Texas Parks & Wildlife Magazine   

Archives

January cover image

Skill Builder: Post-Season Scouting

Increase your chance for hunting success next year by starting now.

By Johnnie Smith

As you savor the satisfaction of the close of another hunting season, don’t get too relaxed. It’s already time to start planning ahead — next year’s success hinges on this year’s post-season scouting.

During the post-season, you can freely move about. As you scout your area, patterns will emerge that you may have missed during the hunt. All of last season’s signs are still readily evident: rubs and scrapes, feeding and bedding areas, major runways and escape routes. Early spring brings shed antlers to indicate which bucks made it through the winter, valuable information that allows you to target specific ones next time.

Here are important factors to keep in mind during your post-season scouting.

Food and Water. Search out food sources, but not just the most obvious agricultural sources and feeders. Many deer, including the most skittish bucks, rely heavily on natural sources, too. Grapes, pokeweed berries, persimmons and acorns (especially white oak) are great high-energy foods that sustain deer during the rut and help add body fat in preparation for winter. Locate these sources and know when they drop or ripen, and you’ll have a leg up on other hunters. If there are water sources where you hunt, look for easy access points and locate trails leading to and from them.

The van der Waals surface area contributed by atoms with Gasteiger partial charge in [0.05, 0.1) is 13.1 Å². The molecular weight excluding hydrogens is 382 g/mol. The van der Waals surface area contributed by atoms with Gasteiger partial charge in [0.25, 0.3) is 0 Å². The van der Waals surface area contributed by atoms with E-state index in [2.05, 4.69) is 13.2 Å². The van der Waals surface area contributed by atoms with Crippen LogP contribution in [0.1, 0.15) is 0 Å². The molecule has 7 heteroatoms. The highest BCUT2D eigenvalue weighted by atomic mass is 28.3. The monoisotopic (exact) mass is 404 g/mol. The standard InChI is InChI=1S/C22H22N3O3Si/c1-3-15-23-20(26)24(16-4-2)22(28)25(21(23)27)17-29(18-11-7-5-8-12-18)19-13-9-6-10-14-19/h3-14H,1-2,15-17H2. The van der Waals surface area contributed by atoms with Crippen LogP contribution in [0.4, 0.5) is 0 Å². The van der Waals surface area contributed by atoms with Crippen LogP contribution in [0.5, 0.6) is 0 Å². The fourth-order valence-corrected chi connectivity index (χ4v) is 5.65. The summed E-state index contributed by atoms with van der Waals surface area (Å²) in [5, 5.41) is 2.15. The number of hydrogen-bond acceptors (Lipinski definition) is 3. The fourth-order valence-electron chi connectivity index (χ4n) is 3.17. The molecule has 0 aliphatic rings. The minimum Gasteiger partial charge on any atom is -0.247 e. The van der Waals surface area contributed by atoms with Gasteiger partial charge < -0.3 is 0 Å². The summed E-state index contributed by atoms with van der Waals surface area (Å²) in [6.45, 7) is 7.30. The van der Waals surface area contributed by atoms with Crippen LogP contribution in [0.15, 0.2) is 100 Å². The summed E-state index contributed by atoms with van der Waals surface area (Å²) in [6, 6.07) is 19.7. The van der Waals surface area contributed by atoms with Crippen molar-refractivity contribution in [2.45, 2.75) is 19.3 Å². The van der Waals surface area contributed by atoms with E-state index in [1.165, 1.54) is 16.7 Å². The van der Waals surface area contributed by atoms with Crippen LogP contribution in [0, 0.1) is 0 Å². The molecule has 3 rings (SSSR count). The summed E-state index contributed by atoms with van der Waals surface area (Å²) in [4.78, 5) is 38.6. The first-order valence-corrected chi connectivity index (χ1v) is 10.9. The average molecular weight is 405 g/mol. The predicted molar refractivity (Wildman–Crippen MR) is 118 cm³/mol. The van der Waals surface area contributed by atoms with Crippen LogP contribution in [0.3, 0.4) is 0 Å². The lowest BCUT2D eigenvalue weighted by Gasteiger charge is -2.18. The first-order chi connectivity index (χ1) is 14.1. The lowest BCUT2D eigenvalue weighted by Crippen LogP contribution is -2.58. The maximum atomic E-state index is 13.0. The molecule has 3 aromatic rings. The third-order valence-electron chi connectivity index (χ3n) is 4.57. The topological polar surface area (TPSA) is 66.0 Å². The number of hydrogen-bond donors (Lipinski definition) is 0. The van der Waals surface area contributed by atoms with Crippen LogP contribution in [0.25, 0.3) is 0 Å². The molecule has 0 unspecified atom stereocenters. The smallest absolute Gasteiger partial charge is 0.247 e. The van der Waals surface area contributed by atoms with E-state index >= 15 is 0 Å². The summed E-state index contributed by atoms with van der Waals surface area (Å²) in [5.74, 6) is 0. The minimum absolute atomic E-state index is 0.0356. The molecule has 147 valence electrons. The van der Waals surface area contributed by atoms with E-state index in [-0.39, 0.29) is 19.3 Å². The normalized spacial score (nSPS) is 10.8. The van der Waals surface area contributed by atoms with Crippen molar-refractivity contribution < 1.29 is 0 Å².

Beds. Bedding areas are also a critical piece of the whitetail puzzle. Deer in high-pressure areas spend a great deal of time in and near bedding areas. Locate beds in thick, inaccessible spots relatively near food sources. You know you’ve found a doe bedding area when you find multiple oval depressions of varying sizes, indicating a family group. Buck beds are solitary, away from other deer, and in thick, nasty cover. Wily bucks may bed in tiny oak mottes that you would least suspect. Bedding areas can be great places to find shed antlers, too. Deer often stretch and shake upon standing; many times, that movement will detach a loose antler.

Deer

Funnels. While scouting, look for funnels — areas where either terrain or vegetation restrict deer movement into a narrow area. These can prove to be hot spots for hunting, especially if they connect bedding areas and prime feeding areas. These travel routes will often also contain rubs and scrapes.

Rubs. Bucks will leave marks when they rub their antlers on small trees. These rubs are a clear sign of a travel lane. Many times, rubs will be found in a line adjacent to trails. Take note of which side of the tree the rubs are found and you’ll be able to piece together the direction of travel. These travel routes may be used by deer year after year.

Scrapes. Scrapes are oval depressions bucks create by pawing up the soil and then urinating in the depression. They are signposts left to advertise dominance. Bucks leave additional scent markings on overhanging branches using glands around their eyes and forehead.

Access. Take the time to choose routes into and out of your new prime hunting areas. In choosing your access routes, consider wind direction and cover and how you’ll utilize those factors to get to and from your stand area in the dark.

Notes. Don’t rely solely on your memory — record your observations. This can be done in a variety of ways: the old-fashioned way using a journal with sketches and hand-drawn maps, or electronically on your smartphone with digital maps, coordinates and notes.

Knowledge of all these signs considered as a whole will allow you to greatly enhance your understanding of deer behavior and improve your chance of success. Often, the best predictor of hunting success is hard work and preparation. Make your own luck by starting in the post-season.


Related stories

Game Cameras: The Secret Life of Wildlife

Tracking in the Time of Bounty

 

back to top ^


Share

    Texas Parks & Wildlife Magazine